Many factors are likely to contribute to the problem of non-compliance in academia.  These include an absence of a ‘culture of reporting’, unfamiliarity with data curation or registration procedures, pressure to save data for a high-profile publication, and unwillingness to accept negative results.  In the end, effecting a change in academic reporting habits will require a combination of public scrutiny and institutional support.  The EBM DataLab has at least the first part well in hand.

(Tania Rabesandratana, Science)

Health insurance

Merger of Cigna and Express Scripts Gets Approval From Justice Dept.

In a recent announcement, the Department of Justice (DOJ) appears to have cleared the way for a more consolidated healthcare landscape.  After over a year of review, the DOJ has granted approval for the $52 billion merger between Cigna, a major health insurance company, and Express Scripts, a leading pharmacy benefits manager (PBM).  According to the companies, this union between the entities who pay for and provide prescription drugs will allow them to share patient information and eventually negotiate better drug pricing.  While the details are unclear, the DOJ apparently agrees on the principle; a separate merger between Aetna and CVS Health, valued at $69 billion, is now expected to be greenlit as well.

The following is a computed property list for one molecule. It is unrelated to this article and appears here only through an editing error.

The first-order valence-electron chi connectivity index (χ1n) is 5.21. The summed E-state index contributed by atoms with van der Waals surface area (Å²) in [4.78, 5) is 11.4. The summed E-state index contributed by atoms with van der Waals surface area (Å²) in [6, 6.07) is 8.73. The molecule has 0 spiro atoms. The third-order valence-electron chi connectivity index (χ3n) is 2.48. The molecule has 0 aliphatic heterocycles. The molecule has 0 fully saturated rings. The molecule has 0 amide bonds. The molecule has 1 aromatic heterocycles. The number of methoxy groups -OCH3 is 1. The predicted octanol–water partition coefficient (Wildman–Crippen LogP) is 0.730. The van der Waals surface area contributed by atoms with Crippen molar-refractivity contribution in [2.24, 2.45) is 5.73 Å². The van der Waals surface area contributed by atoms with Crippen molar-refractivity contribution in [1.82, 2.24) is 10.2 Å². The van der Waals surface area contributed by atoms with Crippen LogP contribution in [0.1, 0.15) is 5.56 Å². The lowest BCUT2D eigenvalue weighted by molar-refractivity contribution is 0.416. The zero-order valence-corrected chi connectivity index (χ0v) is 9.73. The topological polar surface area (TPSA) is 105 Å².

The decision represents a path forward for insurers, whose previous attempts to merge with each other were blocked by federal antitrust officials.  Overall, the shift towards vertical integration is largely a response to Amazon, which caused many health companies’ stocks to plummet when it revealed its intention to enter the healthcare industry earlier this year.  Amazon’s partnership with investment titans Berkshire Hathaway and JPMorgan Chase & Co, as well as its purchase of online pharmacy, make it a credible threat even to well-established companies in the notoriously complicated healthcare industry.  Until recently, the Cigna-Express Scripts deal itself was vehemently opposed by activist investor Carl Icahn, who urged shareholders to vote against it on the grounds that competition from Amazon would soon render the PBM model inviable.